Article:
Asphalt concrete is a heterogeneous material containing a viscoelastic bituminous matrix and elastic aggregates. When testing asphalt materials under cyclic loading, various phenomena (so-called biasing effects) can decrease the modulus. This effect has been explained by an increase in the temperature of materials due to energy dissipation (self-heating), thixotropy and damage. The aim of this study is to analyse a uniaxial cyclic tension-compression test performed on bitumen and asphalt mixes, in modelling self-heating as one of the biasing effects. To quantify the self-heating and dissipated energy (as a heat source), a heterogeneous thermomechanical approach is introduced by separating the viscoelastic bituminous matrix from the elastic aggregates. According to this approach, various processes such as energy dissipation in the matrix due to viscoelastic properties, the thermal sensitivity of the matrix as well as its capacity to develop a heat source and diffuse heat through aggregates can all be studied. Local temperature variations are calculated by considering the heterogeneous dissipated energy field as a heat source. The complex modulus variation can then be calculated by taking into account both the temperature field and thermal sensitivity of the material. Simulation results show that as opposed to bitumen, in which 100% of complex modulus variations observed during a strain sweep test are due to self-heating, the results on asphalt mixes indicate that thixotropy varies with mechanical properties to a greater extent than self-heating. This fact is probably correlated with a higher strain level in thin bituminous matrix films, a higher load velocity in thin matrix films, material heterogeneity, and the 3D characteristic of matrix loading during the tension-compression test on asphalt mixes.
This is an Accepted Manuscript of an article published by Taylor & Francis Group in Road Materials and Pavement Design on 2017, available online at: http://www.tandfonline.com/doi/abs/10.1080/14680629.2017.1305145.
The rehabilitation of deteriorated pavements has become one of the main concerns in road engineering. Thus, the development of more resistant bituminous mixtures to be used as surface layers is a priority for the sector. Gap graded bituminous mixtures manufactured with modified binders at high dosages have been used with satisfactory results. Nevertheless, these materials are susceptible to temperature, and their performance is dependent on the climatic conditions. In order to improve the design of these mixtures, this research has focused on a better understanding of their fatigue behaviour as a function of temperature. This study has been conducted at both binder and mixture levels using the EBADE (Ensayo de BArrido de DEformacioes) and University of Granada - Fatigue Asphalt Cracking Test (UGR-FACT) tests, and it involves the analysis of various types of bituminous materials. The results showed that the temperature could play an important role in the success of this type of solution for the rehabilitation of deteriorated roads. It is therefore of interest to take this parameter into account for the effective design of bituminous mixtures.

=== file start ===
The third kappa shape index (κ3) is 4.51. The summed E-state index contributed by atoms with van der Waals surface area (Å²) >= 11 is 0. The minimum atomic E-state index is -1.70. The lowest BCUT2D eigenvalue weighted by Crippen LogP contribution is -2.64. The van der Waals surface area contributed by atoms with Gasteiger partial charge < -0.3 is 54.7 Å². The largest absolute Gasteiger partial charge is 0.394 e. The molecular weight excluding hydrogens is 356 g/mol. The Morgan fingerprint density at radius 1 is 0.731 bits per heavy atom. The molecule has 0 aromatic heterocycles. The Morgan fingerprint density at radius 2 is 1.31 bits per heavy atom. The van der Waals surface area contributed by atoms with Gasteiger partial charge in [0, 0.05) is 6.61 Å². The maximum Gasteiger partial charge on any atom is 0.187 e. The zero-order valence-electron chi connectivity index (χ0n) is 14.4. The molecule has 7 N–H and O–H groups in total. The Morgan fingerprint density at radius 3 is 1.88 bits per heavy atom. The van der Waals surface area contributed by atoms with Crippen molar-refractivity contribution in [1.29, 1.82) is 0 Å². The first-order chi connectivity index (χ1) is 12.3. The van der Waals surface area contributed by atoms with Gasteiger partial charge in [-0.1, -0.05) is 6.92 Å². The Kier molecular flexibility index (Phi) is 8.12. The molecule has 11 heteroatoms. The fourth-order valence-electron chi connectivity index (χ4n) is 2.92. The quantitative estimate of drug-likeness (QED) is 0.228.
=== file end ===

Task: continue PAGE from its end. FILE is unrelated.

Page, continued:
This is an Accepted Manuscript of an article published by Taylor & Francis Group in Road Materials and Pavement Design on 2015, available online at: http://www.tandfonline.com/10.1080/14680629.2015.1029676
The aim of this paper is to study the influence of crumb rubber on the improvement
of cohesion provided by bitumen. The UCL Method is a procedure for binder characterization based on the evaluation of the degree of cohesion provided by a set amount of binder to an aggregate of a set grading (standard mixture). This method can be used to evaluate both, the dry and the wet adding procedures. The results obtained show that the wet procedure presents clear advantages over the dry procedure with and without digestion, especially when the binders are manufactured by microscopic dispersion.